Updates, commentary, training and advice on immigration and asylum law

Home Office offering extensions to people denied settlement


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The Home Office has published guidance on when officials should vary an application for indefinite leave to remain and instead grant an extension of permission to stay (i.e. limited leave to remain). The stated rationale is to ensure that people who apply for settlement and don’t qualify, but who do qualify for limited leave to remain, are not left without immigration status.

The guidance applies to settlement applications made under:

  • Appendix Settlement Family Life
  • Appendix Private Life
  • Appendix Innovator
  • Appendix FM
  • Appendix Hong Kong British National (Overseas)

When someone applies for settlement in one of these categories but falls foul of some requirement or other, the process for decision-makers is as follows:

You must first consider the settlement application.

If the applicant does not meet the requirements for settlement, before refusing the settlement application you must consider whether they meet all the suitability and eligibility requirements to be granted further permission to stay on their current route.

If you believe the applicant is likely to meet the suitability and eligibility requirements for permission to stay you must record on the casework system that you intend to vary their application from an application for settlement to one for permission to stay (subject to payment of the Immigration Health Surcharge)…

Once the IHS has been paid and if the applicant meets all eligibility and suitability
requirements, you should grant permission to stay…

If the IHS has not been paid (or, where relevant, a fee waiver has not been applied for or has not been successful) you must reject the application… Where an application is rejected after this process the settlement application fee is not refunded as the applicant has had a full consideration of their settlement application.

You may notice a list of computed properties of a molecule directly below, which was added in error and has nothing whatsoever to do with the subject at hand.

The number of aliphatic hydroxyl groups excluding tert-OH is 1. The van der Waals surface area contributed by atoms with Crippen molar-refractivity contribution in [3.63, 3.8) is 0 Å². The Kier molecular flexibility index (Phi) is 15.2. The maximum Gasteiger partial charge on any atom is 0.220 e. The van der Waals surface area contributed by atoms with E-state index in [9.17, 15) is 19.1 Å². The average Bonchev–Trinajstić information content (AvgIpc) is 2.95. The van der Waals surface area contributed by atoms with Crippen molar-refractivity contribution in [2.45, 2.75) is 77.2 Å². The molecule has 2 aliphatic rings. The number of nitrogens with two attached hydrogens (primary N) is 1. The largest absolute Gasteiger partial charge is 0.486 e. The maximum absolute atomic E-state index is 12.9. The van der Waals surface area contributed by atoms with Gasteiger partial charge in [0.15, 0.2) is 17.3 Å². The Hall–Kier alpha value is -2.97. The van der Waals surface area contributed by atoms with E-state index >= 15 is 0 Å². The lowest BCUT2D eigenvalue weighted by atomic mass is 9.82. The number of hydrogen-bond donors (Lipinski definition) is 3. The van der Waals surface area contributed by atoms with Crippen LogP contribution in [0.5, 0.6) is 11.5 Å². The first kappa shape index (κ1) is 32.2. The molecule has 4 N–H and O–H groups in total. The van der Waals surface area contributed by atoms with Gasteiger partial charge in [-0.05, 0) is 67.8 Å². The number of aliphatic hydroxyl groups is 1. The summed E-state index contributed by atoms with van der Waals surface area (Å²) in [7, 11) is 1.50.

The advantage of this process is that it is more streamlined than making people vary an application themselves: paying a new application fee, filling out a new form, uploading supporting evidence and sometimes seeking a refund of the old fee.

There is one tricky issue: challenging these decisions.

The guidance says that if a caseworker considers the requirements for limited leave are met instead of indefinite leave to remain, they should write to the applicant, tell them of that decision and give them 14 days to pay the Immigration Health Surcharge. They do not issue a formal refusal letter but the letter informing the person to pay the IHS tells them why the caseworker has decided they do not qualify for settlement. If the IHS is not paid, the caseworker “must reject” the application as invalid.

There is no right of appeal or administrative review where the application is varied. There is provision for the caseworker to consider further information provided by the applicant if “they believe there has been an error in the decision that they do not appear to qualify for settlement” but caseworkers are instructed to only consider that information where it is “relevant to the reasons they do not meet the settlement requirement”.

By not refusing the application, the Home Office does not trigger refusal of a human rights claim and no appeal is possible to the tribunal. The only remedy which might be possible is judicial review. It does not seem possible for the applicant to ask the Home Office to refuse the application to allow them to challenge it by appeal, instead of rejecting it as invalid. The latter has severe consequences, not least because it brings to an end section 3C leave and starts the ball rolling on all the nightmarish consequences, such as loss of the right to work.


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Picture of Bilaal Shabbir

Bilaal Shabbir

Bilaal is an Advocate at the Scottish Bar and practises in both Scotland and Jersey, focusing on public law, commercial dispute resolution and offshore trust litigation. He is a Panel Member on the Football Association’s (FA) National Serious Case Panel.